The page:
According to traditions, like in most societies of animistic religion, the Maasai practice many ritual ceremonies, many of them, though, are being forgotten and left aside today, this has happened because of the contact with other very different cultures and partly because of progress.
However, there is a Maasai belief bearing a warning for future generations; it goes like this: “It takes a day to destroy a house, and months, maybe years, to build a new one; if we abandon our lifestyle to construct a new one, it will take thousands of years”.
Many Maasai rituals symbolize a passage from a life phase to the following one; as a matter of fact, Maasai society is organized in groups divided according to age, this being said for men and women alike.
Maasai men have three phases: childhood, warriors, elders; women, on the other hand, only have two stages, with childhood and teenage years grouped together and adulthood afterwards.
The first initiation of a Maasai boy is the Enkipaata, a ceremony occurring before circumcision. 
A delegation of boys between 14 and 16 years of age, has to go on a journey within their lands announcing their next age set, this journey is taken with the company of a group of elders who guide them.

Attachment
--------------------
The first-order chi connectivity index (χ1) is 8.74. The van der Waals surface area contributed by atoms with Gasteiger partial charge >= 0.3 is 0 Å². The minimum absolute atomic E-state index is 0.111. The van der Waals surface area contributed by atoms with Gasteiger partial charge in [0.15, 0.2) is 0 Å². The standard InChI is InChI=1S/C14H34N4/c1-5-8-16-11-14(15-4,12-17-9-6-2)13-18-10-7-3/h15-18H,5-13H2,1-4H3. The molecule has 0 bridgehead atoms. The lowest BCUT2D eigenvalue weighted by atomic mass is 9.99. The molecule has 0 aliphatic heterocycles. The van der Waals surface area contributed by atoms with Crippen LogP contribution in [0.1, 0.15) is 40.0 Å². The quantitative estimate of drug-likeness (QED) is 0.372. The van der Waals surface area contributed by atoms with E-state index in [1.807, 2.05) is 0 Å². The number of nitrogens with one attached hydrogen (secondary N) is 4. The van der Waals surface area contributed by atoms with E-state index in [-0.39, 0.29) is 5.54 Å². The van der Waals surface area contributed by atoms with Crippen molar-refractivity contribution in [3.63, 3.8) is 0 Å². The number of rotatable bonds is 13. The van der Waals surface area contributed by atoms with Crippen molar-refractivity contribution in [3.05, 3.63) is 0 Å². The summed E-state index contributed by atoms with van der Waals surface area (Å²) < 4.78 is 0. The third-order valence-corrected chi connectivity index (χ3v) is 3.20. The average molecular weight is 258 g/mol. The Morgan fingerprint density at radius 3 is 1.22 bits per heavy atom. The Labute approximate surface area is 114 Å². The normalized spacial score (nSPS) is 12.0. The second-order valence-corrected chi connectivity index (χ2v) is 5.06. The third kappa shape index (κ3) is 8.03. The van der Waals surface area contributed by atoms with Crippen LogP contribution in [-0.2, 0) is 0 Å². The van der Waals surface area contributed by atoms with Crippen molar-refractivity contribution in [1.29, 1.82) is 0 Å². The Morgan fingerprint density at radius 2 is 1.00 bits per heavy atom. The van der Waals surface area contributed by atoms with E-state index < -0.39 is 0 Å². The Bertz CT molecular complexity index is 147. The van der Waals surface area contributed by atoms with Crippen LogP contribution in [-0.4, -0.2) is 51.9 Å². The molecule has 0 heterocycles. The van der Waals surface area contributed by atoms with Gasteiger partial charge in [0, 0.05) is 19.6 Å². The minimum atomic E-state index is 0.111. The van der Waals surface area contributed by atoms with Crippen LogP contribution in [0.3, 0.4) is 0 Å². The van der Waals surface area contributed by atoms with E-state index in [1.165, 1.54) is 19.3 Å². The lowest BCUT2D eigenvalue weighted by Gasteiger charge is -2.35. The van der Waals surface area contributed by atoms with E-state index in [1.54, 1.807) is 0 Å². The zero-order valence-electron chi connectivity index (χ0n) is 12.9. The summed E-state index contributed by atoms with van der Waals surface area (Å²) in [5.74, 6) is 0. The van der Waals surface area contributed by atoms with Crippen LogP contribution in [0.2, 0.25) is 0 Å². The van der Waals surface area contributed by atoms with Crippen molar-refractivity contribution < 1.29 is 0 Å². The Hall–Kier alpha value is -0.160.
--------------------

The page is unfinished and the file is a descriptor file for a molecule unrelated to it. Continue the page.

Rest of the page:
A few days before the circumcision each boy has to undergo another trial: he has to gather the cattle for seven days in a row, if he manages to carry out this duty correctly, his circumcision will take place on the eighth day.
Before the ceremony, boys have to sleep outside the village in the savannah; the following day, when coming back, they have to wear wide robes and dance all day long.
At the end of this last ceremony, the boys are finally ready for the most important initiation: the Emuratta or circumcision.
Just before the operation, boys have to take a cold shower to purify themselves and also cut their hair by shaving them completely; before every ritual of passage, both for men and women, the Maasai shave their head as a sign of a new beginning.
During the walk towards the place where the operation takes place, the boys receive shouts of encouragement from their companions and from other male members, sometimes, elders send them threats and challenging glares with the intention of spurring them on.

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Circumcision is carried out little before dawn from a qualified and experienced man; at the end of the operation each boy receives some head of cattle as a gift from his relatives and friends and he then becomes a Moran warrior.
This ritual of passage raises an individual from childhood to adulthood, the boys are given typically adult objects, especially a heavy spear, a herding cane for big herds and a shield.